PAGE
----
The central south zone’s harvesting season is almost similar, but they don’t have any secondary harvest season. The first harvesting season in the south zone is from May to June, and the second season is From October to November.
Colombian coffee gained global popularity because of its strong aroma and well-balanced taste. These coffees are large and have a clean, mild taste and a wonderful aftertaste.
The cup profile can be described by medium to full body and high acidity. A cup of Colombian coffee offers a bright, mellow, and lively brew.
The flavor profile of beans grown in different regions of Colombia varies distinctively. Moreover, coffee in Colombia is harvested twice a year. That also contributes to the unique flavors. The coffee-growing regions are divided into northern, central, and southern parts.
Coffees growing in the central zone have fruity, floral, and herbal notes. The fruity flavors include apples, red berries, and tropical fruits. The northern part grows mainly coffee with flavors of nuts, caramel, and chocolates. Whereas the southern part gives coffee hints of citrus and spices.
As we all know by now, Arabica and Robusta are the two major types of coffee beans. Colombia is one of the few countries that produce Arabica beans exclusively. Colombia ranks second in global Arabica production. Arabica beans are widely renowned for their superior quality to Robusta beans.
This superiority gives you a chance to savor a cup of light roast delicacy. Since the beans are born with flavors and do not require heavy roasting.
The Arabica beans offer a cup of sweeter and lighter coffee compared to Robusta beans.
The caffeine content in Arabica is also half the amount of Robusta, meaning you can enjoy a tastier cup when you purchase Colombian beans without worrying about the caffeine amount.
Having fun Nomies? Learn more from our types of coffee beans.
Colombian Arabica beans go through a wet processing method with water. The water separates the cherries from the surrounding pulp of the fruit.
Though a relatively new procedure for coffee cleanup, wet processing allows the farmers to yield a brighter, cleaner and fruitier product.
First they use water to “make” coffee, then you use water to make coffee.
The best thing about Colombian coffee is its wide range of roasting possibilities. While clenching fingers around cups of single-origin coffee, you crave to explore their original flavors. To satisfy your craving, you need lightly roasted beans.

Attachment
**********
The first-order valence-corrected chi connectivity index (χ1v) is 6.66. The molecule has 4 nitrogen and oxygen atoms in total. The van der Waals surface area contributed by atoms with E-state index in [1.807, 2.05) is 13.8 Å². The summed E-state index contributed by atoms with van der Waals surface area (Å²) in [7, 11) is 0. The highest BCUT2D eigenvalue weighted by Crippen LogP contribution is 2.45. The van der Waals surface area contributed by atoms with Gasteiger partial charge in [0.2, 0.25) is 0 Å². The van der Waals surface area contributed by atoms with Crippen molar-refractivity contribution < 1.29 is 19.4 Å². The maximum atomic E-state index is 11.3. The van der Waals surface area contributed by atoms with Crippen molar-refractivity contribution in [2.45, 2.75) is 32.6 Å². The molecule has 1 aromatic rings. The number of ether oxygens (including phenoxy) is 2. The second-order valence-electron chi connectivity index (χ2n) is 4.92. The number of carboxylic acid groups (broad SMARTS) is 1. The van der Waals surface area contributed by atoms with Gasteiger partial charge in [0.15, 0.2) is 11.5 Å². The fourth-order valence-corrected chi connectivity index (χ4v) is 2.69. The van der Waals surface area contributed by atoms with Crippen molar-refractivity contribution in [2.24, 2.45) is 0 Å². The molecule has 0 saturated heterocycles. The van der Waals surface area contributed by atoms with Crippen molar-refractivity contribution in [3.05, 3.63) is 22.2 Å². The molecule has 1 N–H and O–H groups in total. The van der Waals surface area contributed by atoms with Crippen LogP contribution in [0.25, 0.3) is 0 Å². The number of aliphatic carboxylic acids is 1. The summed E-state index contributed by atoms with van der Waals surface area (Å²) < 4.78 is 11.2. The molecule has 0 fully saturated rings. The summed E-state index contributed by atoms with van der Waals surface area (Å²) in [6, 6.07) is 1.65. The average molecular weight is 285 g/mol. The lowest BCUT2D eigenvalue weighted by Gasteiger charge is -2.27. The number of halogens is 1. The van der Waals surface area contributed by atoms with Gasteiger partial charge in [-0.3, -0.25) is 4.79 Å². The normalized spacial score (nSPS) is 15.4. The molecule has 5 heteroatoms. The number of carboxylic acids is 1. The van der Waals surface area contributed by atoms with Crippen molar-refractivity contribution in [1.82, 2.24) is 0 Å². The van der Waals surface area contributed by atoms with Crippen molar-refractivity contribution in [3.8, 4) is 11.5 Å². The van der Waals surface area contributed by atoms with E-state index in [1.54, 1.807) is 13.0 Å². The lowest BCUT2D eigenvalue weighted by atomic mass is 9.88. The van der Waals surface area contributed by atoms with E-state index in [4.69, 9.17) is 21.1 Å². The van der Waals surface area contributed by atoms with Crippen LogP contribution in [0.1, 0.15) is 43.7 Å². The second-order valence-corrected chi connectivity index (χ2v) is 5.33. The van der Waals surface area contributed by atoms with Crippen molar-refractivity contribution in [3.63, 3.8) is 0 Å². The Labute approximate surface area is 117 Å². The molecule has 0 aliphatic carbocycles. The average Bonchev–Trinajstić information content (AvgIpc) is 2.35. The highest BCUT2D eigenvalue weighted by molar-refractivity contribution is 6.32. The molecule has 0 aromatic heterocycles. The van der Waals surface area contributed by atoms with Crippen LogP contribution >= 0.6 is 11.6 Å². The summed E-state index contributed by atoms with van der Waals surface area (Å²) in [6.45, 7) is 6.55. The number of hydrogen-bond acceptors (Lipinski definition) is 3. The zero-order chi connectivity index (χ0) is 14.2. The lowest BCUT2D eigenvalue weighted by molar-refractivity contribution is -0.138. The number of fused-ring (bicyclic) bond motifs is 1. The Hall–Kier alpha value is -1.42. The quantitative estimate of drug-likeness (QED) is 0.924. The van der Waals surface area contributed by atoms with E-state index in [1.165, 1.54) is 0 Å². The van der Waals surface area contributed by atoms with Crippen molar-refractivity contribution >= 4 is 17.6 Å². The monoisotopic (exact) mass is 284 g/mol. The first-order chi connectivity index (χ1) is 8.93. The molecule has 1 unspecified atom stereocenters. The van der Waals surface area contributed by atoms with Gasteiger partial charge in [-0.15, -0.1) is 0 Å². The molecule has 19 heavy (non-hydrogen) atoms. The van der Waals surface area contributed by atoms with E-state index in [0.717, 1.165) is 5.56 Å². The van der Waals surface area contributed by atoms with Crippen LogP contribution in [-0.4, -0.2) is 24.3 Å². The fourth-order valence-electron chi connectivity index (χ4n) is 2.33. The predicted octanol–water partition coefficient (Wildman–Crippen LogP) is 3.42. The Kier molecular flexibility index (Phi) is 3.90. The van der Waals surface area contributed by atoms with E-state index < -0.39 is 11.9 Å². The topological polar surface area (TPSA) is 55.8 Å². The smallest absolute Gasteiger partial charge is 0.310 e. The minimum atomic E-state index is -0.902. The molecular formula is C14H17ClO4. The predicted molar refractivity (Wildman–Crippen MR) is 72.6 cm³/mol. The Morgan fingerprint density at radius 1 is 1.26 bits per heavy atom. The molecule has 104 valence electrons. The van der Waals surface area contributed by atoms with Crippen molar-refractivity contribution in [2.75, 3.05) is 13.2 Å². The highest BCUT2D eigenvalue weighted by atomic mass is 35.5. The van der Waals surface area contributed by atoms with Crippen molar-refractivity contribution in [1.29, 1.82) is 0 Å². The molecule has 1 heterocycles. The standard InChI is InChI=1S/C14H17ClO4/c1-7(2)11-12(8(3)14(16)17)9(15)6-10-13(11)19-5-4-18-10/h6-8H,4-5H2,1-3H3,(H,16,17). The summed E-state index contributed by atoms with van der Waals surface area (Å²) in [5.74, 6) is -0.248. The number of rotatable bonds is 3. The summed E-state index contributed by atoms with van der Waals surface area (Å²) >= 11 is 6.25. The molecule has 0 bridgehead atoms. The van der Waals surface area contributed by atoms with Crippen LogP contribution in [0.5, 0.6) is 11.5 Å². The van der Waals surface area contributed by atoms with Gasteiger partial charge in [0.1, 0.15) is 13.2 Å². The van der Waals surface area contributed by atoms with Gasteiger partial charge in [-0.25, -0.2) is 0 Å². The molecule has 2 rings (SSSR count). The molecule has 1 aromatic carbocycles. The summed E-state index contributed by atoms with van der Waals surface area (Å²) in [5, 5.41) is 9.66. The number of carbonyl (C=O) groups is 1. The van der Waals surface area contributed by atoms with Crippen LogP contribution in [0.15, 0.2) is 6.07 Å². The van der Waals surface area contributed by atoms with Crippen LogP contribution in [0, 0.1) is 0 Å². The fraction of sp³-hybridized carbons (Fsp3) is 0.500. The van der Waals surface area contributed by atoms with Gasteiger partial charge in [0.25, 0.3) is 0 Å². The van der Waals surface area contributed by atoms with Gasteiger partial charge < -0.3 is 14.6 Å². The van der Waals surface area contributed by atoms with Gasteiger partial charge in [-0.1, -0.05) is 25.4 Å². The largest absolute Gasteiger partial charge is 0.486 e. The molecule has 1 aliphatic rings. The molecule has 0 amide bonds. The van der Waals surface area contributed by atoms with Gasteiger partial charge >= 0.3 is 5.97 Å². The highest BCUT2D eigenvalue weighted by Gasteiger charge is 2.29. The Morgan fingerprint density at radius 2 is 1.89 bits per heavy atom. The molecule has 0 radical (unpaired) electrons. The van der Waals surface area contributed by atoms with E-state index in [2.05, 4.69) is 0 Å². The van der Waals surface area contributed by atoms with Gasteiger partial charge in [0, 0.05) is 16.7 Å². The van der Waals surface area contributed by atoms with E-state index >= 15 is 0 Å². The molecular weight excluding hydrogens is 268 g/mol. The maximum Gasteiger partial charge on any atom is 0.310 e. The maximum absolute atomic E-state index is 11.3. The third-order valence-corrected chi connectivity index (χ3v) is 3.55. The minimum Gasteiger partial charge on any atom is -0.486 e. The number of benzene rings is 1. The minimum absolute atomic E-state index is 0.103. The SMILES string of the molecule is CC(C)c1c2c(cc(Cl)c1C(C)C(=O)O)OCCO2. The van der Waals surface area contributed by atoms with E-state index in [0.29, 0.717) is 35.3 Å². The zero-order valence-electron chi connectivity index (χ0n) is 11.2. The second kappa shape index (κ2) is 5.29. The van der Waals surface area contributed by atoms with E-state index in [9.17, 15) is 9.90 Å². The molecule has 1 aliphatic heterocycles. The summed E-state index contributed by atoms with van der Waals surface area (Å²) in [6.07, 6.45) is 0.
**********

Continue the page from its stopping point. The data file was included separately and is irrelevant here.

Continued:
Lighter roasts help the beans to retain their distinct natural flavors. In a cup of light-roasted Colombian coffee, you can expect to enjoy bright acidity. A medium roast is the best way to enjoy a fresh cup of Colombian coffee.
But if you love dark roast coffee, you have nothing to worry about as well. Colombian coffee is well-suited for darker roasts too. A medium to darker roasted Colombian coffee cup adds remarkable richness to espresso blends.
Also, single-origin darkly roasted Colombian coffee is delightfully unique and worth trying.
Coffee is a sensitive plant. It requires the exact climate and conditions to produce the caffeine goodness. The coffee-growing climate of Colombia is the most perfect in the bean belt area. High-quality coffee trees thrive best here. The geography offers a soil, temperature, and rainfall ideal for coffee plant growth.
The Colombian tropical climate has heavy rainfall (over 200 cm per year). They never witness a temperature below the freezing point. Also, the trees get a mild climate and the ideal amount of shaded sunlight. All of this adds to the richness of flavors offered in Colombian coffee.
Colombia has mountainous landscapes. Near the southern equator, there are high altitudes where coffee thrives the best. So, the finest Arabica beans can slowly ripen and acquire more developed flavors.
Not only the climate, but Colombia also has more than 600,000 skilled coffee farmers. They hand pick coffee cherries and give their best to make our coffee experience remarkable.
So, you finally managed to get your hands on the best Arabica beans on the planet. Time to brew them the right way.
Although there is no traditional style, the beans are suitable to make certain brews memorable. First, you need to identify the degree of roasting and its regional origin.
Colombian beans have high acidity and mild flavor, perfect for espresso brews. The beans are naturally sweet and make a bright, light, and sweet cup of coffee.
Even when they are roasted darkly, there are no worries over bitterness. So, you can enjoy a rich cup of cappuccino or macchiato. Colombian beans are also suited for Aeropress brewing.